A day after President Donald Trump's July 25 phone call with Ukraine's president, Trump was overheard on the phone to Ambassador Gordon Sondland inquiring about the status of "the investigations," according to new congressional testimony on Wednesday.
The account, provided by Ambassador Bill Taylor in the first public hearings in the House impeachment inquiry, raises new questions about the extent of the president's involvement in the pressure campaign against Ukraine.
Sondland, the U.S. Ambassador to the European Union, met with Ukraine President Volodymyr Zelinskiy in Kyiv the day after Trump's July 25 phone call with Zelinskiy.
After the meeting, Taylor -- the top diplomat in Ukraine -- said one of his staffers overheard a phone conversation between Sondland and Trump at a restaurant.
"The member of my staff could hear President Trump on the phone, asking Ambassador Sondland about 'the investigations,'" Taylor said of the July 26 incident.
"Ambassador Sondland told President Trump that the Ukrainians were ready to move forward," Taylor testified.
Following that call with Trump, the staffer asked Sondland what the president thought about Ukraine, according to Taylor.
"Ambassador Sondland responded that President Trump cares more about the investigations of Biden," which Trump's personal lawyer Rudy Giuliani had been "pressing for," Taylor said.
Trump said he has no recollection of the phone call with Sondland in question.
“I know nothing about that. First time I’ve heard it,” Trump said when questioned about it at a White House news conference with Turkish President Recep Tayyip Erdogan close to the end of the hearing.
The president dismissed Taylor's account as “second-hand” information and said the only thing he ever told Sondland was that there was “no quid pro quo.”
“The one thing I’ve seen that Sondland said is that he did speak with me with for a brief moment. I said no quid pro quo under any circumstances. That's true. I never heard this. In any event, it is more secondhand information, but I've never heard it," Trump said.
Asked if he recalls the conversation Taylor testified to, the president said he does not.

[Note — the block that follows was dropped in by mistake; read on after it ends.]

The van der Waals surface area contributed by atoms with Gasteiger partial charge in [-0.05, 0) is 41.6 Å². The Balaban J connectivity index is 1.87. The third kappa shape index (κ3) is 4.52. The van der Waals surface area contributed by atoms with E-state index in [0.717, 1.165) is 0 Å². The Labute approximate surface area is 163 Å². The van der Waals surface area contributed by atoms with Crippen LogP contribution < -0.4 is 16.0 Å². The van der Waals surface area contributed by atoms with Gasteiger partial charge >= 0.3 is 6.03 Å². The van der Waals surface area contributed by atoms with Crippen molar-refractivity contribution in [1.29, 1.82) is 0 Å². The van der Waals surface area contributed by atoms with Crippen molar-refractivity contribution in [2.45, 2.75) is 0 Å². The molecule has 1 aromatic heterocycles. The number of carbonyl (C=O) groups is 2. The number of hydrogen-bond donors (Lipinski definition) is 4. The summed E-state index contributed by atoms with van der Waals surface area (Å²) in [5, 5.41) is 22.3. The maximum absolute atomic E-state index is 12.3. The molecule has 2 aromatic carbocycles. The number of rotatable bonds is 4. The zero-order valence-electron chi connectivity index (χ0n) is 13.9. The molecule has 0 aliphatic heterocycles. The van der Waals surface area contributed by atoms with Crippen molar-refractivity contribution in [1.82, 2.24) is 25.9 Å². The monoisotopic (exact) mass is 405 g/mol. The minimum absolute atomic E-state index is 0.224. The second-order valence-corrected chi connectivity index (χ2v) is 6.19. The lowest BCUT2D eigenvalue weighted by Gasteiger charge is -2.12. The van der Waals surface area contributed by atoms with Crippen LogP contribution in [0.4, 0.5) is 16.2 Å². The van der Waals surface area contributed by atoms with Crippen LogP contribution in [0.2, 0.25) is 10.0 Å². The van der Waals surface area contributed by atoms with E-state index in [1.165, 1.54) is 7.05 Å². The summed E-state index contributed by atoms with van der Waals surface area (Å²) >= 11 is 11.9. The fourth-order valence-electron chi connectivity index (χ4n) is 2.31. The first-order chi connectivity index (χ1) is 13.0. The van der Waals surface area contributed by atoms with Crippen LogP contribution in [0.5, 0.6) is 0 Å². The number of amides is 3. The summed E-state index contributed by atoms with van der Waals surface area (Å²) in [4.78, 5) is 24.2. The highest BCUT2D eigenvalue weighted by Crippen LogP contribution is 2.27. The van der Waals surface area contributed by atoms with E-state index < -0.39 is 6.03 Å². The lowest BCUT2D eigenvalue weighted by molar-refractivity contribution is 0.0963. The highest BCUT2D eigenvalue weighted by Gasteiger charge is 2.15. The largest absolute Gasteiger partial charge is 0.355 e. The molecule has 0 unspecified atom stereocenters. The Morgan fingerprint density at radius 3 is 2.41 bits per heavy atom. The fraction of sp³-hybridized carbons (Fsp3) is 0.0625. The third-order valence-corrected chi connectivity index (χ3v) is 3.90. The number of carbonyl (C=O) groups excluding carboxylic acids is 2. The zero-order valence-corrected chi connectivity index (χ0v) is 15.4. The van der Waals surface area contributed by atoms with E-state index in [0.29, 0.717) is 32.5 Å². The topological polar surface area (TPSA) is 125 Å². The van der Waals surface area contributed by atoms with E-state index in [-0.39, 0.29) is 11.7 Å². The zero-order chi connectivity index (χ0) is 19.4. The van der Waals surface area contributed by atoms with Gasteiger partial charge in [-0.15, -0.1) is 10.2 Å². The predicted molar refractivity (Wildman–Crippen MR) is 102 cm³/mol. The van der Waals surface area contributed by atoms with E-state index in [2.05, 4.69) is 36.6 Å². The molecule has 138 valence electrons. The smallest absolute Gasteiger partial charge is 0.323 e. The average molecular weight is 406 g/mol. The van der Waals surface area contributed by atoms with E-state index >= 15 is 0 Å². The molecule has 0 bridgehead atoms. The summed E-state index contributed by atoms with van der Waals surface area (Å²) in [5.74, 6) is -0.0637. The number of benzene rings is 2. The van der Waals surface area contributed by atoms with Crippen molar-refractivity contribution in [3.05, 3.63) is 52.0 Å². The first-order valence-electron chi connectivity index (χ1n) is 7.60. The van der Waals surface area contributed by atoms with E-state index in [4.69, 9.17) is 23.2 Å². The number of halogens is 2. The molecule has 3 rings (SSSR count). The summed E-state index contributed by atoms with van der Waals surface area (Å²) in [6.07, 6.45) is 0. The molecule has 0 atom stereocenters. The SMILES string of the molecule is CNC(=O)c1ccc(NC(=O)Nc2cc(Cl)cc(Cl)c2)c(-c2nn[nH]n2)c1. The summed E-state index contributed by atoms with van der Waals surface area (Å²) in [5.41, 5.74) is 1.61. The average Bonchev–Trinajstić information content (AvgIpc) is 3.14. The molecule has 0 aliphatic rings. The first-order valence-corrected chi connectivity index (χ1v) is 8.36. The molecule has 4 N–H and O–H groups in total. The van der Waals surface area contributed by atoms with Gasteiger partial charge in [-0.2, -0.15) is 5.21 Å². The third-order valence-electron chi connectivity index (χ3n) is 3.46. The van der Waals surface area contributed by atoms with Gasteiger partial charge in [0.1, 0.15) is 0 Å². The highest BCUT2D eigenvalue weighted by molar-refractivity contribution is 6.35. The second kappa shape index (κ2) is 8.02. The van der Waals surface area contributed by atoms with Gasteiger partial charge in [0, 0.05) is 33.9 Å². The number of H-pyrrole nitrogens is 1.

“Not at all, not even a little bit. The only thing -- and I guess Sondland had stayed with his testimony that there was no quid pro quo -- pure and simple,” Trump said.
Taylor said the new information was brought to his attention last Friday, after he had already testified in a closed-door deposition.
According to sources familiar with the matter and confirmed by Rep. Mark Meadows, R-N.C., the aide referenced by Taylor is David Holmes, who has been scheduled for his own closed-door deposition.
In addition to shedding light on Trump's involvement, the new details also raise questions about Sondland's testimony to Congress. Sondland has testified that he had called the president before, although he doesn't provide details on a July 26 call and said he was unsure how many times he spoke to Trump in September.
Sondland said he requested his phone records from the State Department but hasn't received them.
In a closed-door interview, Sondland told lawmakers that investigating Biden did not come up in his July 26 meeting with Zelinskiy.
According to a White House summary of Trump's July 25 phone call with Zelinksiy, the president asked Ukraine's government for a "favor" and requested that Ukraine launch an investigation that would include Biden and his son, Hunter.
ABC News' Katherine Faulders, John Parkinson, Justin Fishel and Jordyn Phelps contributed to this report.